The New York Times is reporting that fourteen large banks appear ready to cough up another TEN BILLION dollars to end allegations of foreclosure abuse. In a nutshell, the federal investigations purportedly involve faulty paperwork and excessive fees — Go figure!
This settlement, though, is different from the $25 Billion one between all but one of the states’ attorneys general and federal agencies earlier this year. $3.75 Billion will compensate those out on the bricks and $2.25 Billion will go to other distressed borrowers so that they are able to stay in their own homes.
Mortgage News Daily is reporting: “The Times suggests that one impetus behind the agreement has been the cost to banks of conducting an independent review of some four million loan files. The review was mandated by the Office of Comptroller of the Current and the Federal Reserve in 2011 and required 14 banks to engage consultants to go through files looking for illegally charged fees, improper use of forced placed insurance rights, and miscalculated loan payment amounts. The cost of these reviews has skyrocketed above original estimates with some taking as much as 20 hours of consultant time per file at $250 per hour. There were also hints that the reviews were not yielding the kind of information the government agencies had sought. The settlement would end these reviews.”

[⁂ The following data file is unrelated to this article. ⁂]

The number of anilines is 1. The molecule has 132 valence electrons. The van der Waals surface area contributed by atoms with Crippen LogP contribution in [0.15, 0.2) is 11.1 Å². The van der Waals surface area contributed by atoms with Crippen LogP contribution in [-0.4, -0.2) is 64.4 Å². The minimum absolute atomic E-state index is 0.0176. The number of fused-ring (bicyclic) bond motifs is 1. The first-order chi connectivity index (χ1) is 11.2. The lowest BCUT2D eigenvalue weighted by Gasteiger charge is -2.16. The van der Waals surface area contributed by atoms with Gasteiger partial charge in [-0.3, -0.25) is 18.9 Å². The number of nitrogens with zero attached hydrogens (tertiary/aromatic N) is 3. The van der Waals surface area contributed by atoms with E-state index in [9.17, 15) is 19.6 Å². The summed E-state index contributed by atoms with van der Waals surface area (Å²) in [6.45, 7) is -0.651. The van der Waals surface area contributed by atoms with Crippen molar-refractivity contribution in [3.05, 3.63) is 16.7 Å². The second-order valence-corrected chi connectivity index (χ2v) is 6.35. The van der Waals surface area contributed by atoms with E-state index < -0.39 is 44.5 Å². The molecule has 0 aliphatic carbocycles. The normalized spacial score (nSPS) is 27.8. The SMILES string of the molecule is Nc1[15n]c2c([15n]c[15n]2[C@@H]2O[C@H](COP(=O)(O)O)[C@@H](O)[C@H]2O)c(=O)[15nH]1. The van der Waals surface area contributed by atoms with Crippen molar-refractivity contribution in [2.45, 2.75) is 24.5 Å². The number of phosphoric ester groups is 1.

Most of the talks have proceeded back channel. It appears that a deal may be forthcoming by the end of the week; however, it is unknown precisely whom nor when people will receive money.